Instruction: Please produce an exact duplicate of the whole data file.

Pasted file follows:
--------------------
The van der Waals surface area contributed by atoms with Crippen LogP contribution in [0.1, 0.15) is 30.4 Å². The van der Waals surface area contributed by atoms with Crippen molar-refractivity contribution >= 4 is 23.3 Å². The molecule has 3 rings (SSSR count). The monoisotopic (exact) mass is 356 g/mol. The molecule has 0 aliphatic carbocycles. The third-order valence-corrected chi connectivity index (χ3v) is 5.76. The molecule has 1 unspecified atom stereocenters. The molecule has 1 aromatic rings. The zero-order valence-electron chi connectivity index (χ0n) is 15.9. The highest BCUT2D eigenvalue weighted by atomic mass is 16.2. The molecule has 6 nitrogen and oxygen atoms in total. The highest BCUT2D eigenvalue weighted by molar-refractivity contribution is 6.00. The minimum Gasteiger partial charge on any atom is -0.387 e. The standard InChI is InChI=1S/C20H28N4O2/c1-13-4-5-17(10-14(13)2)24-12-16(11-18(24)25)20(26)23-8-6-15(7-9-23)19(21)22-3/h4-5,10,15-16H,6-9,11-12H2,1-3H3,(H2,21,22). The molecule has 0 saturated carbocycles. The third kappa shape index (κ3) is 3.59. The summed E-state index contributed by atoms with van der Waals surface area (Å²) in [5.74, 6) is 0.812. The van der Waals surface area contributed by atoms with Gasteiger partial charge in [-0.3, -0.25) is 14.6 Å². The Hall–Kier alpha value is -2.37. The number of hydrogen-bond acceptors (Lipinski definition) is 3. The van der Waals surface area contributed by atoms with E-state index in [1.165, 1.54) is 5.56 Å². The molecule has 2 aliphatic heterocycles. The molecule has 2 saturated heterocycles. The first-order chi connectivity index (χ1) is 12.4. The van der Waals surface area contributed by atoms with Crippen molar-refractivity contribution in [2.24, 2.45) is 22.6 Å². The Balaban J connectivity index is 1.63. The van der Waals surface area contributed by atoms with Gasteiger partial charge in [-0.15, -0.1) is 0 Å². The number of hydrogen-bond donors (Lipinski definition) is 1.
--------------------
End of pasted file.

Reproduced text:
The van der Waals surface area contributed by atoms with Crippen LogP contribution in [0.1, 0.15) is 30.4 Å². The van der Waals surface area contributed by atoms with Crippen molar-refractivity contribution >= 4 is 23.3 Å². The molecule has 3 rings (SSSR count). The monoisotopic (exact) mass is 356 g/mol. The molecule has 0 aliphatic carbocycles. The third-order valence-corrected chi connectivity index (χ3v) is 5.76. The molecule has 1 unspecified atom stereocenters. The molecule has 1 aromatic rings. The zero-order valence-electron chi connectivity index (χ0n) is 15.9. The highest BCUT2D eigenvalue weighted by atomic mass is 16.2. The molecule has 6 nitrogen and oxygen atoms in total. The highest BCUT2D eigenvalue weighted by molar-refractivity contribution is 6.00. The minimum Gasteiger partial charge on any atom is -0.387 e. The standard InChI is InChI=1S/C20H28N4O2/c1-13-4-5-17(10-14(13)2)24-12-16(11-18(24)25)20(26)23-8-6-15(7-9-23)19(21)22-3/h4-5,10,15-16H,6-9,11-12H2,1-3H3,(H2,21,22). The molecule has 0 saturated carbocycles. The third kappa shape index (κ3) is 3.59. The summed E-state index contributed by atoms with van der Waals surface area (Å²) in [5.74, 6) is 0.812. The van der Waals surface area contributed by atoms with Gasteiger partial charge in [-0.3, -0.25) is 14.6 Å². The Hall–Kier alpha value is -2.37. The number of hydrogen-bond acceptors (Lipinski definition) is 3. The van der Waals surface area contributed by atoms with E-state index in [1.165, 1.54) is 5.56 Å². The molecule has 2 aliphatic heterocycles. The molecule has 2 saturated heterocycles. The first-order chi connectivity index (χ1) is 12.4. The van der Waals surface area contributed by atoms with Crippen molar-refractivity contribution in [2.24, 2.45) is 22.6 Å². The Balaban J connectivity index is 1.63. The van der Waals surface area contributed by atoms with Gasteiger partial charge in [-0.15, -0.1) is 0 Å². The number of hydrogen-bond donors (Lipinski definition) is 1.